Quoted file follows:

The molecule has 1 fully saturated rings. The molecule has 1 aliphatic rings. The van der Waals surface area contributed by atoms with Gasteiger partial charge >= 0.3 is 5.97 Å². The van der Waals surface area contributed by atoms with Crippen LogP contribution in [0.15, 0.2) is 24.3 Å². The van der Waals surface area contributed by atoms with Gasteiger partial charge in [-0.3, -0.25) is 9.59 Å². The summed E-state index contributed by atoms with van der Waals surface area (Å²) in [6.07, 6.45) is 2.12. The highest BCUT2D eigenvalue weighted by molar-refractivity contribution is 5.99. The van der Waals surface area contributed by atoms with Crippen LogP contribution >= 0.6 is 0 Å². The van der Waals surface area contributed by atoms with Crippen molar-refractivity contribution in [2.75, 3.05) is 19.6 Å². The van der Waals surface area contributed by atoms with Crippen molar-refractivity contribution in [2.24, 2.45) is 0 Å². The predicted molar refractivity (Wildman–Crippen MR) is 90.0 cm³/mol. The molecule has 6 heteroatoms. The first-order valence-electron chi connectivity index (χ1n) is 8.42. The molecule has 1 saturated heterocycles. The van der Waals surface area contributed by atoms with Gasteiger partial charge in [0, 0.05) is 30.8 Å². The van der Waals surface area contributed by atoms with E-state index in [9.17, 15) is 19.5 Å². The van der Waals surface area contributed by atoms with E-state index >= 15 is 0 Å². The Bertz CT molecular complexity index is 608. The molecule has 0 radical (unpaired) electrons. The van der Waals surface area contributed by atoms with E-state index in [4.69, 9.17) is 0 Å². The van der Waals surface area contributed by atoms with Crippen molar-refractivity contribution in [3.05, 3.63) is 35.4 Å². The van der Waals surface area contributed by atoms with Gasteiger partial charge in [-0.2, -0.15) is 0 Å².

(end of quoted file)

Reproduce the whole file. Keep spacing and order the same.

The molecule has 1 fully saturated rings. The molecule has 1 aliphatic rings. The van der Waals surface area contributed by atoms with Gasteiger partial charge >= 0.3 is 5.97 Å². The van der Waals surface area contributed by atoms with Crippen LogP contribution in [0.15, 0.2) is 24.3 Å². The van der Waals surface area contributed by atoms with Gasteiger partial charge in [-0.3, -0.25) is 9.59 Å². The summed E-state index contributed by atoms with van der Waals surface area (Å²) in [6.07, 6.45) is 2.12. The highest BCUT2D eigenvalue weighted by molar-refractivity contribution is 5.99. The van der Waals surface area contributed by atoms with Crippen LogP contribution >= 0.6 is 0 Å². The van der Waals surface area contributed by atoms with Crippen molar-refractivity contribution in [2.75, 3.05) is 19.6 Å². The van der Waals surface area contributed by atoms with Crippen molar-refractivity contribution in [2.24, 2.45) is 0 Å². The predicted molar refractivity (Wildman–Crippen MR) is 90.0 cm³/mol. The molecule has 6 heteroatoms. The first-order valence-electron chi connectivity index (χ1n) is 8.42. The molecule has 1 saturated heterocycles. The van der Waals surface area contributed by atoms with Gasteiger partial charge in [0, 0.05) is 30.8 Å². The van der Waals surface area contributed by atoms with E-state index in [9.17, 15) is 19.5 Å². The van der Waals surface area contributed by atoms with E-state index >= 15 is 0 Å². The Bertz CT molecular complexity index is 608. The molecule has 0 radical (unpaired) electrons. The van der Waals surface area contributed by atoms with E-state index in [4.69, 9.17) is 0 Å². The van der Waals surface area contributed by atoms with Crippen molar-refractivity contribution in [3.05, 3.63) is 35.4 Å². The van der Waals surface area contributed by atoms with Gasteiger partial charge in [-0.2, -0.15) is 0 Å².